Transfer the pan to a 375-degree oven for additional even and gentle cooking in an enclosed space. This temperature also promotes continued browning and flavor development. Because the filling is cooler than the meat, it takes a little more time to cook through into the center completely. Alternatively, you can transfer the chicken to a lightly greased baking dish if your pan is not oven safe.

golden brown chicken fillet

Checking for doneness

It’s essential to check for doneness since the meat is coming into contact with the filling. Visually, the chicken should no longer be pink or raw. The flesh will be opaque, with some light pink to clear juices. When using an instant-read thermometer, place the probe parallel into the meat’s thickest part and check both the top and bottom areas.

Let the chicken rest for a few minutes, so the juices redistribute before serving. This process keeps the meat juicy.

Looking to add a sauce?

If you’d like a sauce to serve with this meal, you have a few options. You can make a gravy using the pan drippings. Otherwise, to complement the Italian flavors in the stuffing, try my tangy marinara sauce or creamy alfredo sauce.

What to serve this with

stuffed chicken cut in half exposing the filling

Use two dry-heat methods for juicy chicken

Cooking the meat in hot fat is going to create a flavorful golden crust with a beautiful texture. Although, prolonged cooking on the stovetop with direct heat can dry out the lean protein. The cooler stuffing requires more time to cook through to the middle. Placing the pan in the oven will surround it with dry heat and complete the cooking more gently by conduction.

Stuffed Chicken Breast with Sun-dried Tomatoes

A delicious low carb Tuscan-inspired stuffed chicken recipe with a mixture of spinach, herbs, cheese, and sun-dried tomatoes.
4.75 from 104 votes
Prep Time30 minutes
Cook Time30 minutes
Total Time1 hour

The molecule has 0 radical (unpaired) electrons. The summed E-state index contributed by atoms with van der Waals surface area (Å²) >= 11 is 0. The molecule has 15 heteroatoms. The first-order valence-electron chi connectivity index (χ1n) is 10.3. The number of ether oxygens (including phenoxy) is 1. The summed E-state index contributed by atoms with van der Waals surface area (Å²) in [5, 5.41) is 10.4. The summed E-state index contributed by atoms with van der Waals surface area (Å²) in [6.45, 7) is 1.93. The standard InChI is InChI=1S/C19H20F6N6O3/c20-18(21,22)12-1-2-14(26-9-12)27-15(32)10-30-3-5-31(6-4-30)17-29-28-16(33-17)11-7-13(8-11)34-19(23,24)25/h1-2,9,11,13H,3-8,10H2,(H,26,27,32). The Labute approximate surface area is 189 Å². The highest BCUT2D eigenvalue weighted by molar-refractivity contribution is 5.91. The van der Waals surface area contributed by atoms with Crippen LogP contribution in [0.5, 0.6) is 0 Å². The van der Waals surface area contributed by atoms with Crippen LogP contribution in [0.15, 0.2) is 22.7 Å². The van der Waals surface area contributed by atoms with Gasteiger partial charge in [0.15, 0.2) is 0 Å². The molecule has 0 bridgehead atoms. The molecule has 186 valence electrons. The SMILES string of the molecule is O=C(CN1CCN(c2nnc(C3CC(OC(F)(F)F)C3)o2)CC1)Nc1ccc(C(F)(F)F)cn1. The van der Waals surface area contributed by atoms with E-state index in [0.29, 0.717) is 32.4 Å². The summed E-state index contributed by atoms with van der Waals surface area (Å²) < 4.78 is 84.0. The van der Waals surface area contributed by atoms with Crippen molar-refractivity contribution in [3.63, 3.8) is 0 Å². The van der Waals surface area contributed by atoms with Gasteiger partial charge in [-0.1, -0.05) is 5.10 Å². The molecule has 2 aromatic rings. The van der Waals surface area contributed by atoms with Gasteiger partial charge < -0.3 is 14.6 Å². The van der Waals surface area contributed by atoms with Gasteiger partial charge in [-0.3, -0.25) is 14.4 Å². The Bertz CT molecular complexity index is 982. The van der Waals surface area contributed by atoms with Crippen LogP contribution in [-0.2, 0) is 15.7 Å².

Servings 4 servings
Course Entree
Cuisine Italian


  • 4 ounces cream cheese, softened 60 to 65ºF (15 to 18ºC)
  • ½ cup grated parmesan cheese
  • 2 cups baby spinach, loosely packed, finely chopped
  • ¼ cup sun-dried tomatoes, in oil, chopped
  • 1 tablespoon chopped basil
  • 1 tablespoon chopped parsley
  • 1 tablespoon sliced chives, or green onions
  • 1 teaspoon minced garlic, or ½ teaspoon garlic powder
  • 1 ½ teaspoon kosher salt, divided
  • ¾ teaspoon black pepper, divided
  • 4 boneless skinless chicken breast, about 2 ½ to 3 pounds total
  • 2 tablespoons olive oil


  • Prepare the ingredients and set the oven rack to the lower-middle position. Preheat to 375ºF (191ºC).
  • In a large bowl, combine softened cream cheese, parmesan cheese, spinach, sun-dried tomato, basil, parsley, chives, garlic, ½ teaspoon salt, and ¼ teaspoon black pepper. Set aside, or cover and refrigerate if not stuffing chicken right away.
  • On the thickest side of the chicken breast, cut about a 4 to 5-inch long slit. Continue to cut a 2 to 3-inch deep pocket, leaving about a 1-inch uncut area to keep the other side connected. Make sure not to cut through the bottom. Repeat with the remaining pieces.
  • In a small bowl, combine 1 teaspoon salt and ½ teaspoon black pepper. Evenly season each side of the chicken with the mixture.